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While our Rector  David Tomlinson is on his sabbatical from May to the end of July 2019, Rachel Prior will write a Curate's Letter.

Curate's Letter – July 2019

Dear Friends,

One of the things I enjoy most in curacy is telling stories. Godly Play is a way of using simple materials to tell Bible stories and to encourage people to wonder about what they have heard and experienced. Recently, I told the story of Moses receiving the Ten Commandments to a group of nine- and ten-year olds. One of the wondering questions went as follows: I wonder which of the Ten Best Ways we could leave out and still have everything we need? This set me wondering, which of the Ten Commandments do we act like we do not need…?

A YouGov Poll in 2017 asked Christians which of the Ten Commandments are still important principles to live by. Whilst six of the commandments were still seen to be relevant, the commandment that was most quickly disregarded was to Keep the Sabbath Holy.

In our culture, the message we constantly receive is to work hard and to play hard. So often our value is perceived as being in what we do, how good we are at doing it and how much we do it. Our economic worth seems to have become confused with our personal worth. And so, to be seen favourably is to be in perpetual forward motion. Even those who are retired often find their lives are very busy indeed: time spent volunteering, time on grandparent duty, and time spent serving in church. And the culture of busyness has also influenced the church; ministers often describe themselves as busy and find themselves comparing how busy they are to one another… It makes me wonder: are we so afraid to slow down?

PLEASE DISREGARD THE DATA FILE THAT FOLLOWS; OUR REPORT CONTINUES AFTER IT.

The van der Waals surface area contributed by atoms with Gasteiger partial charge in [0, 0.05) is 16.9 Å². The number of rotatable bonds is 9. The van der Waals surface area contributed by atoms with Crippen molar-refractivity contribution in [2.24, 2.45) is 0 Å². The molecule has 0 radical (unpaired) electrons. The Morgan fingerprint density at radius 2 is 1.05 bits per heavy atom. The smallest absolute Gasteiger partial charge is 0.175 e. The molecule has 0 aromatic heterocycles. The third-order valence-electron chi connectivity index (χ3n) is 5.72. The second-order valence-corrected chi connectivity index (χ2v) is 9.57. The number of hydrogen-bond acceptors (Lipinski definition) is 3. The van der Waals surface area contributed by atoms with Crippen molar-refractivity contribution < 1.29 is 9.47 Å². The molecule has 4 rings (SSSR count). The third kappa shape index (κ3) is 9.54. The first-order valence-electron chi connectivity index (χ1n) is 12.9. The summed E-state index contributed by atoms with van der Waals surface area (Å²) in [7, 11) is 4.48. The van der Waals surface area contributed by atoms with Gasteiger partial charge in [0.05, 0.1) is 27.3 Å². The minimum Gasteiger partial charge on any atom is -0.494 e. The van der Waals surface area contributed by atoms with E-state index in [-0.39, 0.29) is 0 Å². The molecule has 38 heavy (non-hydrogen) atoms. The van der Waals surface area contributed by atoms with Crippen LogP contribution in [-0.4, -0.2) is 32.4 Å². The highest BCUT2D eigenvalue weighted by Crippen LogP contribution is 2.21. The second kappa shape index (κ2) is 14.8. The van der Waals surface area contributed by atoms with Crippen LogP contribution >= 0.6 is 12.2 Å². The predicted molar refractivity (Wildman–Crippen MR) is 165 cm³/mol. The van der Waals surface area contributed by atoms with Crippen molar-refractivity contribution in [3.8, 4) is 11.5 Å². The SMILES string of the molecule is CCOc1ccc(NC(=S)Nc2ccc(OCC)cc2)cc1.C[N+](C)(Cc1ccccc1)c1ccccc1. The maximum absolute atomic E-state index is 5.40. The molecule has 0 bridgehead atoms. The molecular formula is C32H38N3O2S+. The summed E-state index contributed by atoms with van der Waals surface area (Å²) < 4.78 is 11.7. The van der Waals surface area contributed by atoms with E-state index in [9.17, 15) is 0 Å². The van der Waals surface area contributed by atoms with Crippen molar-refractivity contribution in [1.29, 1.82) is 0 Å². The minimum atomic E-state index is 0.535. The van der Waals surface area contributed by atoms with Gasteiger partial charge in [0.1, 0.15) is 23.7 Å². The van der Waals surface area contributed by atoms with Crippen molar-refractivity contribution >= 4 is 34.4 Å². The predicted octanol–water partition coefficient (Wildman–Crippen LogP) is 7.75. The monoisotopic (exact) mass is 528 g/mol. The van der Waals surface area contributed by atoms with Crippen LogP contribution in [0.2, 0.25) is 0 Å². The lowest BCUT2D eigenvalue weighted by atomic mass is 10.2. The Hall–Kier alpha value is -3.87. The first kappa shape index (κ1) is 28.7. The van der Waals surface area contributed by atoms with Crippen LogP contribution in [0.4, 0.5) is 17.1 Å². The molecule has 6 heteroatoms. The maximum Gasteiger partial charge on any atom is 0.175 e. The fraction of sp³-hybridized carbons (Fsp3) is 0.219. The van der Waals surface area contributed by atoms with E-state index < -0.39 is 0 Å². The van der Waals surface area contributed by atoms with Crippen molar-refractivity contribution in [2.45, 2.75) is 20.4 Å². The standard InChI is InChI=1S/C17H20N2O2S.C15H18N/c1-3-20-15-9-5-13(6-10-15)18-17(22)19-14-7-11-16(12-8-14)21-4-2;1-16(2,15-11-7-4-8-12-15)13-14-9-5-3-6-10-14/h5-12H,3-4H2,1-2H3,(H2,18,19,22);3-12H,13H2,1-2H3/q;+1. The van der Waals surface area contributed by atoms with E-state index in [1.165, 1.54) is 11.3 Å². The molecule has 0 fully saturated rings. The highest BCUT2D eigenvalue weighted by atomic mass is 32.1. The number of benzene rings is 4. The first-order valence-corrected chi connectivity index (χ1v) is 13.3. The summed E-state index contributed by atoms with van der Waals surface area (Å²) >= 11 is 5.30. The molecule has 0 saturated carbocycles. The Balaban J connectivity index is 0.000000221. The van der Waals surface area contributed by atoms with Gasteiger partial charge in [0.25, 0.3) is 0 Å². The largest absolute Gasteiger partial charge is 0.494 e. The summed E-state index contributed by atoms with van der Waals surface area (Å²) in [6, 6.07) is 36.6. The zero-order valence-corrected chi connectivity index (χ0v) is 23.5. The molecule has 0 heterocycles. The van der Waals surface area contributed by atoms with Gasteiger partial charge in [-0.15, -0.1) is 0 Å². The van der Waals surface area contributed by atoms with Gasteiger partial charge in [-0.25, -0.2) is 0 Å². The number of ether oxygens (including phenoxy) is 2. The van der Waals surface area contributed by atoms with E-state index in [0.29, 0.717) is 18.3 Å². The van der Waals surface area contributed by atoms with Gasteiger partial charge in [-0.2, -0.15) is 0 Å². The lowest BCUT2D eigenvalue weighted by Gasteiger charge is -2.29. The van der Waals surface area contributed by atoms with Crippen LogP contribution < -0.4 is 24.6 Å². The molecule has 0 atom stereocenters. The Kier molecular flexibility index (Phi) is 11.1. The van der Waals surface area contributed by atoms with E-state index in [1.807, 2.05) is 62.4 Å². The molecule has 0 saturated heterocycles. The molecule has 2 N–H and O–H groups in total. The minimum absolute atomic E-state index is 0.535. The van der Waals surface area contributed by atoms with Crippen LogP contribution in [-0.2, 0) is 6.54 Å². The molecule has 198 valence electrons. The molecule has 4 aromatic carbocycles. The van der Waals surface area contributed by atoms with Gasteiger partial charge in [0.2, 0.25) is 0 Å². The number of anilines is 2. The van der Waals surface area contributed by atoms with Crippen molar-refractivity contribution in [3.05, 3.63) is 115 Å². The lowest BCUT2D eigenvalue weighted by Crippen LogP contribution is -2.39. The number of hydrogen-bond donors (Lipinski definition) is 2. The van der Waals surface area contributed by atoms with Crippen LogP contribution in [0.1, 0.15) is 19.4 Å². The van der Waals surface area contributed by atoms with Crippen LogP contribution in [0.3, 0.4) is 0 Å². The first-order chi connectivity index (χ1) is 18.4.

In this hubbub, stands God’s commandment to observe a day of rest. Keeping a Sabbath is a radical, countercultural idea. The Sabbath was not intended to be a day where we did all the household jobs, completed all the too-easy-to-forget errands, and ran around appeasing our family members. Rather it was intended that preparations were done in advance, so that the Sabbath could be a day of reorientation – a time where we reorient ourselves to God, the source of all life and love. The Sabbath is a time to worship and to rest in a way that restores us: whether through being outside in creation; through being creative, or through spending time with those we love. As we slow down, we will come face-to-face with the fact that the world turns without us. In other words, when we keep a Sabbath, we are reminded that we are human, not divine. In this pause, we are transformed, and it is out of this transformation that we are empowered to do our work for the week.

I wonder which of the Ten Commandments could we leave out and still have everything we need? Perhaps keeping a Sabbath is a key to giving us exactly what we need. I wonder what we would learn if we took God’s command to keep a Sabbath seriously?

With love,


Previous copies of Rector's Letter

June 2019
May 2019
April 2019

March 2019
February 2019
Dec 2018/Jan 2019
November 2018
October 2018